The money for problem is that when it gets down and dirty, there’s nothing like a tank to sit there and hold the ground give take/give out the punishment and a challenger can do it better than most. Its incredibly short sited to even contemplate removing them from service. I know challenger 2 hasn’t had any real upgrades for years, but has it really fallen that far behind tanks that it was far ahead of a decade or 2 ago that it isn’t a fairly easy fix to give it an edge again as when it comes to potential foes… Read more »

DaveNBC
Guest
DaveNBC

Sorry, I couldn’t finish reading the piece such is the dismal grammar and spelling.

Daniele Mandelli
Guest
Daniele Mandelli

Harry has Dyslexia. Maybe forgive it, and read it as you know it is meant to be written?

Harry Bulpit
Guest
Harry Bulpit

thank you for the support.

Harry Bulpit
Guest
Harry Bulpit

I’m sorry to hear that.

dan
Guest
dan

Always makes me laugh when the Berlin Wall came down and almost everyone said the Cold War is over and started to disarm. Those same people today, ie Merkel, ect don’t even recognize the threat Russia or China pose to the West…..

Herodotus
Guest

I’m sure that Merkel is aware of the geopolitical situation. Surprisingly, she may actually know more than you do!

Nigel Collins
Guest
Nigel Collins
Robert Blay
Guest
Robert Blay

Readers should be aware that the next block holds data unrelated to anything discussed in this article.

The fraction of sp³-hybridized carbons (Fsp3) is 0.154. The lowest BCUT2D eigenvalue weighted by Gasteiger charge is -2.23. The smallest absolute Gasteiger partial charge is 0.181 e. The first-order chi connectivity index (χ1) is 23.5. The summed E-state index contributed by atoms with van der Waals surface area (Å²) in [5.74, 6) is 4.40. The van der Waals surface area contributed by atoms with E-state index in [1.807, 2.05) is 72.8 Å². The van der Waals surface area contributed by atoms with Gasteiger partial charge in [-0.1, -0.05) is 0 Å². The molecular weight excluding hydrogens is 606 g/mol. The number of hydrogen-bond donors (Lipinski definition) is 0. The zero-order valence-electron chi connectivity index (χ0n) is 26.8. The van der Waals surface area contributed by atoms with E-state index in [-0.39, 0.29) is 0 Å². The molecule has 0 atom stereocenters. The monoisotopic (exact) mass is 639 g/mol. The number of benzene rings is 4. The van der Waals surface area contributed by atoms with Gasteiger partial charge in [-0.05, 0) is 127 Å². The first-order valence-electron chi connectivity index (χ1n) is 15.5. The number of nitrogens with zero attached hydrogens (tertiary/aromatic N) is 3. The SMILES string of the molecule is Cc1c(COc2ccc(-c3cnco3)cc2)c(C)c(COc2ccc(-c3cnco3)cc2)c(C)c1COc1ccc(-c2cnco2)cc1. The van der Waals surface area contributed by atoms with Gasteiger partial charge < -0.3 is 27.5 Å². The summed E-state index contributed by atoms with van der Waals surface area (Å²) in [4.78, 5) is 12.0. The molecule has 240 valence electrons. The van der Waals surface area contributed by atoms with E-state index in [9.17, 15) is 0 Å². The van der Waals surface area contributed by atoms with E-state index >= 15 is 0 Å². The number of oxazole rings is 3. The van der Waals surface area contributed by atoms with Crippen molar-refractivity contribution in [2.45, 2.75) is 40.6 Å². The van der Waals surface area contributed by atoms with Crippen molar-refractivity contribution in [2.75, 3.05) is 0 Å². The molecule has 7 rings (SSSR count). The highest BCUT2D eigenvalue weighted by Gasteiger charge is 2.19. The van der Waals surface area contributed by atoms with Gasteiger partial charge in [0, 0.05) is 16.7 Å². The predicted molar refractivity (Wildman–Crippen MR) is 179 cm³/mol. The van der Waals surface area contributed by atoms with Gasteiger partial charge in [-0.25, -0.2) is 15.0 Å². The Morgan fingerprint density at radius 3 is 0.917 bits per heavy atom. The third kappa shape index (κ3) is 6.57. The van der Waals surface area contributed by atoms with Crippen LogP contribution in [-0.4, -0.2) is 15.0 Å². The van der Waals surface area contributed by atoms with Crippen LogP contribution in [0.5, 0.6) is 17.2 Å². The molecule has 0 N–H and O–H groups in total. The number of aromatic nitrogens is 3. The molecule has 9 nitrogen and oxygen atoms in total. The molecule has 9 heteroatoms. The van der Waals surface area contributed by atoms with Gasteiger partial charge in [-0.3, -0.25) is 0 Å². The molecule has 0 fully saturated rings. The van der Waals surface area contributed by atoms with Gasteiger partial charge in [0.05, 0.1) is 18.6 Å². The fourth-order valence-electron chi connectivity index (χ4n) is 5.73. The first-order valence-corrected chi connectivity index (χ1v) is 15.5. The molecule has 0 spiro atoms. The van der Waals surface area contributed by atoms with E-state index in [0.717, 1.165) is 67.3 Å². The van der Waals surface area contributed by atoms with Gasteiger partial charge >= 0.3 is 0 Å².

Wrong thread i know, but thought id throw my 2 pence worths in about the F35 story. First off, this is only speculation, of which there is plenty before a defence review. But the number of 70 F35B’s maybe wouldn’t be to bad an outcome. We only ever had 16 Sea Harrier FA2’s in service across 2 front line sqns, and another 9 on the OCU. Once those where retired, we only had 48 Harrier GR7/9’s across 3 front line units, and the OCU and OEU in the active fleet. And you would have to go back a good few… Read more »

Glass Half Full
Guest
Glass Half Full

I’d suggest that the requirement for the UK to have tanks needs context on who we would expect to use them against, what we are trying to achieve with their use, at what point in the conflict we would be able to deploy them and where. I would observe that an argument pointing to how many tanks exist in world is not a justification for the UK to have tanks, nor is a supposed league table of who is a tier 1 power based on whether they have tanks or not. Both arguments I’ve seen articulated elsewhere. Consider, if Russia… Read more »

Harry Bulpit
Guest
Harry Bulpit

Thank you for the feedback. My argument was generally, although I can understand if it wasn’t clearly stated, that if Britain is to remain a significant international player it must maintain the conventional deterrent to do so. With the tank being a significant visual representation of this. For example take are allies in the middle east such as Qatar and Jordan, for us to maintain a strong alliance it would be beneficial if we maintain a warfigting force. Since they know it could come to their aid in time of conflict. Where as if they think we are neglecting are… Read more »

Glass Half Full
Guest
Glass Half Full

I agree that the UK requires a significant conventional deterrent for both political and military reasons. But it has to be a credible one. If it takes too long to deploy, or if once deployed it is too vulnerable then it won’t be a deterrent. Your example countries perhaps help demonstrate this because we might deploy more capable and useful assets, much faster, to aid them than we could heavy armour. Wheeled AFV and precision fires could realistically be flown in, if we had to, using our C-17 and A400M, while only our C-17 can carry a single MBT. We… Read more »